Does talking money or online offer pricing send a shiver down your spine?
Figuring out the online offer pricing for services, a course, or a digital product can be a nerve-wracking part of owning a business.
I get it. Noodling on perfect pricing isn’t how most of us get our kicks. But getting it right can make landing sales happen with ease.
Get it wrong? You could end up hearing crickets when it comes to closing sales or converting at launch time. *Cue horror movie scream!*
Fear not, my shaky-footed business warrior, below are five key considerations to help you find your solid online offer pricing strategy like the digital boss you are.
Pricing Tip One: Check out the Competition
Time to put creeping on Becky to good use! Because getting your pricing right requires understanding what others are charging for similar services, courses, or products.
Start your offer plan by conducting competitor research. This will help you pump up those juicy differentiators that make you stand out against whatever Becky’s schlocking.
The key is to price your offer similarly to competitors that closely align with you. If you’re still building your empire, you need to keep that in mind.
However, if you charge too little, a kernel of doubt around legitimacy is planted in your customer’s mind. Charge too much, and you risk consistently pricing your customer right into Becky’s hands (and bank account).
Pricing Tip Two: Consider Your Audience
Selling Business-to-Business (B2B) or Business-to-Consumer (B2C) will make a big difference in how you price an offer. B2B offers target other business owners, while B2C targets your average buyer.
B2B offers can cost more because they provide a solution that increases profits, streamline operations, or provide a higher return on the investment. This is why done-for-you services that deliver a final product cost a much higher price than a self-led or DIY course.
For context, a self-led course often costs anywhere from $97 to $2997, while done-for-you services can cost upwards of $5000.
B2C products often max out at a lower threshold between $97 to $497 because the perceived value or solution is limited to a smaller aspect of the customer’s life and is less likely to help them increase their own income.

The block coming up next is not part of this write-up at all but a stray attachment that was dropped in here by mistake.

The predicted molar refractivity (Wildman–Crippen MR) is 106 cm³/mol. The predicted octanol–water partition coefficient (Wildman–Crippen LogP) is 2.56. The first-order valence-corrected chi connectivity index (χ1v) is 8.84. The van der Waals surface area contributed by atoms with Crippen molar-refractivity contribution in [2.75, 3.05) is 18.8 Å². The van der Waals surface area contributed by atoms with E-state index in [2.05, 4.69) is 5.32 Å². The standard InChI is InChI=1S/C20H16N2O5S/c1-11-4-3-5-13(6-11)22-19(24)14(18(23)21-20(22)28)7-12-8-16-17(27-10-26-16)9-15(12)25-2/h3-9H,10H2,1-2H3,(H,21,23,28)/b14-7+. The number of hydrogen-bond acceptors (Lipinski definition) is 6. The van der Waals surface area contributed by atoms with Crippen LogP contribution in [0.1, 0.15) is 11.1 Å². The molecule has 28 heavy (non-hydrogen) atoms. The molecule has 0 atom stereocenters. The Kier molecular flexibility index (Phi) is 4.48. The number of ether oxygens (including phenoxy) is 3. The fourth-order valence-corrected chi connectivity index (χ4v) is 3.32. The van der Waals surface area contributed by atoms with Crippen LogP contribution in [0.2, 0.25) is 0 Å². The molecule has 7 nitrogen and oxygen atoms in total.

Pricing Tip 3: Weigh the Problem You’re Solving
What problem are you solving? Does your offer help someone make more money, or save a marriage? These are “heavy” problems that people will generally invest their precious moolah to solve.
(Side bar: Not sure what problem you’re solving for your clients or customers? STOP! This is one of the most important things to figure out before you spend a ton of time, effort, and money on marketing.)
Those chonky hippo-sized problems typically demand more time and energy to solve, so factor this into your pricing and how you structure the size of your solution.
This leads us to …
Pricing Tip Four: Understand Where it Lives
This step goes hand-in-hand with the weight or size of the problem.
Smaller more targeted solutions are best as an introductory offer that meet the needs of customers beginning their journey with you. Primary revenue generators or high ticket offers will often contain those hippo-squashing solutions.
If this is your first time putting your offer out into the wild, you should lower the price for a “beta launch” to your existing audience. This will help you to validate interest, incentivize purchasing at the one-time price, and begin to gather social proof from early adopters. (Not to mention, give a little price break to the folks that love ya!)
Pricing Tip Five: Stay Under a Breakpoint
You’ve crept on the competition, determined the size of your offer, and found it a home in your business structure. Woot woot! You should now have your feet more firmly planted in the right pricing path.
To finesse it to the ideal number, you can start to apply pricing psychology.
Pricing psychology is like a magician’s sleight of hand — invisibly making the magic work.
When we think about pricing, there are “breakpoints” that make a price feel significantly cheaper or steeper. Some of the most significant breakpoints for online offers are $50, $100, $300, $500, $1000, and $3000.
Let’s say you’re pricing that social media boot camp as an introductory offer. You would want to price it as low as $47 instead of something like $67. Psychologically, $47 feels significantly less expensive than $67 because it is below that $50 hump.
Keep in mind, pricing is not set in stone. If you launch your offer and it’s just not making sales, you can test out new pricing to help get those happy customers. Keep in mind, it is always easier to go up in pricing as your business flourishes than it is to slash them.
By taking the time to think through each of these five areas, you should feel more confident that your pricing is right on the money.